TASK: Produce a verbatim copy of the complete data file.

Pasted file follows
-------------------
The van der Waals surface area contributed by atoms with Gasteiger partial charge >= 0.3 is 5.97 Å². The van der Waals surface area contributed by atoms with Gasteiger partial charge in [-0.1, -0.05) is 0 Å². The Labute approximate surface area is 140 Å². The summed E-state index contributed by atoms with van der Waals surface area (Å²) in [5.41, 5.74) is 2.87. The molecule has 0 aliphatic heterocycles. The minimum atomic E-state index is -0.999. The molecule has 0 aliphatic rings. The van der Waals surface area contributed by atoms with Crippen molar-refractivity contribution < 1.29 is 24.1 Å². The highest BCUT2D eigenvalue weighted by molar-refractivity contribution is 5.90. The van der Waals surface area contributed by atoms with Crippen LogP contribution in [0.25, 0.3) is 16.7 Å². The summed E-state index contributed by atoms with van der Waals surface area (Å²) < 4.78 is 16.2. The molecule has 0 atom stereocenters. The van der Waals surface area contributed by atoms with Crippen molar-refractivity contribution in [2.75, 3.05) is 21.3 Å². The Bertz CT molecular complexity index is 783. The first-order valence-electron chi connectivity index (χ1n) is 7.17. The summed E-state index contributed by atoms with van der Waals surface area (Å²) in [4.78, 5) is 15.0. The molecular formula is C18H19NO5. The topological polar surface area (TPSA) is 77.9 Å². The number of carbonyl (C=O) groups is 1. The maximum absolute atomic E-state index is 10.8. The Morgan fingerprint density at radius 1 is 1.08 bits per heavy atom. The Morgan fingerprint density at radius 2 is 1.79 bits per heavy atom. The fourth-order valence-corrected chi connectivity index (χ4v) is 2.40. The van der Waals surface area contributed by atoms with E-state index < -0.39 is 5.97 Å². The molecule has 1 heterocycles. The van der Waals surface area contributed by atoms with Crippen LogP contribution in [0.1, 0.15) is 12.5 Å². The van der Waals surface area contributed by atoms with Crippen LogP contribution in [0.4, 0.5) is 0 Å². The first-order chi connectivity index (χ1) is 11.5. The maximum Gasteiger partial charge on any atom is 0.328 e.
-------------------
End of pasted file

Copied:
The van der Waals surface area contributed by atoms with Gasteiger partial charge >= 0.3 is 5.97 Å². The van der Waals surface area contributed by atoms with Gasteiger partial charge in [-0.1, -0.05) is 0 Å². The Labute approximate surface area is 140 Å². The summed E-state index contributed by atoms with van der Waals surface area (Å²) in [5.41, 5.74) is 2.87. The molecule has 0 aliphatic heterocycles. The minimum atomic E-state index is -0.999. The molecule has 0 aliphatic rings. The van der Waals surface area contributed by atoms with Crippen molar-refractivity contribution < 1.29 is 24.1 Å². The highest BCUT2D eigenvalue weighted by molar-refractivity contribution is 5.90. The van der Waals surface area contributed by atoms with Crippen LogP contribution in [0.25, 0.3) is 16.7 Å². The summed E-state index contributed by atoms with van der Waals surface area (Å²) < 4.78 is 16.2. The molecule has 0 atom stereocenters. The van der Waals surface area contributed by atoms with Crippen molar-refractivity contribution in [2.75, 3.05) is 21.3 Å². The Bertz CT molecular complexity index is 783. The first-order valence-electron chi connectivity index (χ1n) is 7.17. The summed E-state index contributed by atoms with van der Waals surface area (Å²) in [4.78, 5) is 15.0. The molecular formula is C18H19NO5. The topological polar surface area (TPSA) is 77.9 Å². The number of carbonyl (C=O) groups is 1. The maximum absolute atomic E-state index is 10.8. The Morgan fingerprint density at radius 1 is 1.08 bits per heavy atom. The Morgan fingerprint density at radius 2 is 1.79 bits per heavy atom. The fourth-order valence-corrected chi connectivity index (χ4v) is 2.40. The van der Waals surface area contributed by atoms with E-state index < -0.39 is 5.97 Å². The molecule has 1 heterocycles. The van der Waals surface area contributed by atoms with Crippen LogP contribution in [0.1, 0.15) is 12.5 Å². The van der Waals surface area contributed by atoms with Crippen LogP contribution in [0.4, 0.5) is 0 Å². The first-order chi connectivity index (χ1) is 11.5. The maximum Gasteiger partial charge on any atom is 0.328 e.